Infoholic

Time travel?

No, it wouldn't.

Watch a football match live, if someone kicks the ball, you see the ball move, then a second or so later, you hear the kick. Now, are you watching the future when you see the kick, or are you hearing the past when you hear the kick?

If I left earth for the sun at say 2 times the speed of light [in a warp field], I'd get there in 3/4 or so minutes. Then if I immediately turned back, I'd arrive at earth 8 or so minutes after I left = no time travel. It could be viewed as no different to travelling across time zones - moving from earth time to sun time same as moving from GMT to GMT+5, while the local hour may change, the universal time-line has not moved backward.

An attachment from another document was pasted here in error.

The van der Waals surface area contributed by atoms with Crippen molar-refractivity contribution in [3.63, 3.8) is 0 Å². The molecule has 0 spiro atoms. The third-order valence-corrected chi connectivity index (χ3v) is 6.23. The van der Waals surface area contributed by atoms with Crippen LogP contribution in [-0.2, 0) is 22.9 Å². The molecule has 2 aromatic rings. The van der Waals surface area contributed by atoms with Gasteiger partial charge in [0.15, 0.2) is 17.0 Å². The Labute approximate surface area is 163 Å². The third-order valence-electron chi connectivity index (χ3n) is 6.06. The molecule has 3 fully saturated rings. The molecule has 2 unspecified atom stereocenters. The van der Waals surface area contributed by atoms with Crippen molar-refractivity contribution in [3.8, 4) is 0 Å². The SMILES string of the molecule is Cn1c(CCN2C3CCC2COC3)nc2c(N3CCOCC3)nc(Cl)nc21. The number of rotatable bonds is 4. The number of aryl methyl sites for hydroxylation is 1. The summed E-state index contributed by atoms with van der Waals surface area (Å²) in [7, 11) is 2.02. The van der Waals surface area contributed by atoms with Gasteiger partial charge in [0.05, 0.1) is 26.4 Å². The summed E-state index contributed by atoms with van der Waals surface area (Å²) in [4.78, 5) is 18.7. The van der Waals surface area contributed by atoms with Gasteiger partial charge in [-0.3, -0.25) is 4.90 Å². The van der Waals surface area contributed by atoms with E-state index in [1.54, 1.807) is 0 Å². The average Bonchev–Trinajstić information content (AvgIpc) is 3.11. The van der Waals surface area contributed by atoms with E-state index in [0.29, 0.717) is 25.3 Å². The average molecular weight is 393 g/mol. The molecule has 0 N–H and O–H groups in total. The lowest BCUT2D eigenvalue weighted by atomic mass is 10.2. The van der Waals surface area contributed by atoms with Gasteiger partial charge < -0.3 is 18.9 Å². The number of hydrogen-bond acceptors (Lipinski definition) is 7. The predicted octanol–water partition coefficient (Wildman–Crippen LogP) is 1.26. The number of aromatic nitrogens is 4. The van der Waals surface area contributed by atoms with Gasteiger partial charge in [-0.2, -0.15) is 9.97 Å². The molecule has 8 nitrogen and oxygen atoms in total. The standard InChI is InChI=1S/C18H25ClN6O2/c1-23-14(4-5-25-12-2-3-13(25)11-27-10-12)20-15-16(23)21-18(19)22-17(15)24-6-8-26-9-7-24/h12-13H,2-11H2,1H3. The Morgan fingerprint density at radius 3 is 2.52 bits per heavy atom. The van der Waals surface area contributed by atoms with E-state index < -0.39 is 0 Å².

posted on Nov, 8 2006 @ 02:42 PM
By the way how dose the einstein's theory work (I mean the one which states that you need more energy to go faster the faster you go).

I find this hard to belive since speed is so relative concept. what is the "zero point" speed - there is no such a thing everything is so relative velocity just compares the speed between two objects. (just like someone here mentoined).

Anyway I didn't think about this for too long and only in basic concepts so my response might be highly flawed...

anyway if someone has some links to this theory I am too tiered and stupid to think on my own

posted on Nov, 8 2006 @ 02:42 PM
By the way how dose the einstein's theory work (I mean the one which states that you need more energy to go faster the faster you go).